After Institute, Mariel and I bought hot cocoa and walked down both sides of the street and I was struck again by the magic of it all. This small street had come together (I don’t know why or how) to keep a tradition alive. They’d offered their lawns and homes, and I’d imagine they’d done so because they loved that house just as much as I did as a child. It had gone from being the tradition of one to the tradition of many, and I was blown away by the care they had taken to make that street just as magical. While we were walking, a car drove slowly down the road and I could hear children giggling from the rolled down windows. It was the most beautiful sound I’ve heard in awhile.

Last night, I felt an overwhelming amount of love for the people on that street. This neighborhood had revived something I thought I’d never see again, something that brought me so much joy. It was an act of service that humbled me and even now causes tears to fill my eyes. As Mariel and I walked down that street and listened to creaking wood and buzzing lights, I felt an overwhelming contentment with the simplicity of it, with what Christmas means, which is, quite simply, Christlike love. Service. Coming together. Being together.

The magic of Christmas is not found in things, it’s found in people and it’s found in service. Thank you, Preston, for reminding me of that so forcefully last night.

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My Name’s Ari, and I’m Human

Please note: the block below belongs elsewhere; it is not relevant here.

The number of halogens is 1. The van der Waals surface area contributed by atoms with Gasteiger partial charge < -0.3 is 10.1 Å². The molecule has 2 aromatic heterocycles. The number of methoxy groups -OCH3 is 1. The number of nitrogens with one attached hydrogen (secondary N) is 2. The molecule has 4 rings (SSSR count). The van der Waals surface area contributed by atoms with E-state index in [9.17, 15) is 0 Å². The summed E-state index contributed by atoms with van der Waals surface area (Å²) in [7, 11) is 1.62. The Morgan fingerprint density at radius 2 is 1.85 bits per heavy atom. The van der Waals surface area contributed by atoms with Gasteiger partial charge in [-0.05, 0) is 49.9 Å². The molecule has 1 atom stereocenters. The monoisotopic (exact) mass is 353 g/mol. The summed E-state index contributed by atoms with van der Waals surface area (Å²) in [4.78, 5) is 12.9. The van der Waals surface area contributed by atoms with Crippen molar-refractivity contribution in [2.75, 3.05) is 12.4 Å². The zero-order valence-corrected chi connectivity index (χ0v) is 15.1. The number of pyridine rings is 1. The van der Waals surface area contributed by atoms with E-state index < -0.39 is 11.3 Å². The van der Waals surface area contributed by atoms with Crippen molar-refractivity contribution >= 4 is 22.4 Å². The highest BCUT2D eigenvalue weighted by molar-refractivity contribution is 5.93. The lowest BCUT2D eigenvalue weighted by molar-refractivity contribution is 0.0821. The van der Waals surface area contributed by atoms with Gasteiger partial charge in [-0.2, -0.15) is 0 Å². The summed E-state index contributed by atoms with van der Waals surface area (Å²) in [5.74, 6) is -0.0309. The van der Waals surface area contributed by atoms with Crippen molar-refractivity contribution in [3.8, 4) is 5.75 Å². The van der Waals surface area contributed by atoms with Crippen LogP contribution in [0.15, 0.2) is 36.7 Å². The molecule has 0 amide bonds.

Hi. My name’s Ari, and I’m human.

In high school, my best friend said my teeth made me look like a chipmunk and I’ve been somewhat self-conscious of them ever since. I love harmonizing with the radio in my car, but the idea of singing karaoke terrifies me. I get attached to people easily. I hate November, because I tend to get my heart broken in November. I’m kind of impatient and need to be in control of situations to feel comfortable. I have road mild annoyance and sometimes road rage. If I’m feeling particularly introverted, I can convince myself out of doing anything. Last fall, I had a major anxiety attack, and this fall, I learned that anxiety can come back. If it’s not obvious at this point, I stink at dating. I push people away a lot. One of my worst fears is that I disappoint people, that I’m not what they expect, or that I’m better in writing. I can’t enjoy football, no matter how hard I try. I’ve tripped while going upstairs twice this month. I often feel lonely. I’ve got a rebellious streak in me. If I’m not careful, I’m “that Mormon” who raises her hand in class to correct the teacher’s doctrine/tone. Growing up, I was painfully shy and, as a result, have this complex where I worry I’ll always be overlooked. I’m too sensitive. I really like being right. Grammar mistakes throw me into a tizzy, especially when they’re my own. People can annoy me really easily if I’m not careful. I’m a worry wart. And I’m often more selfish than any person should be.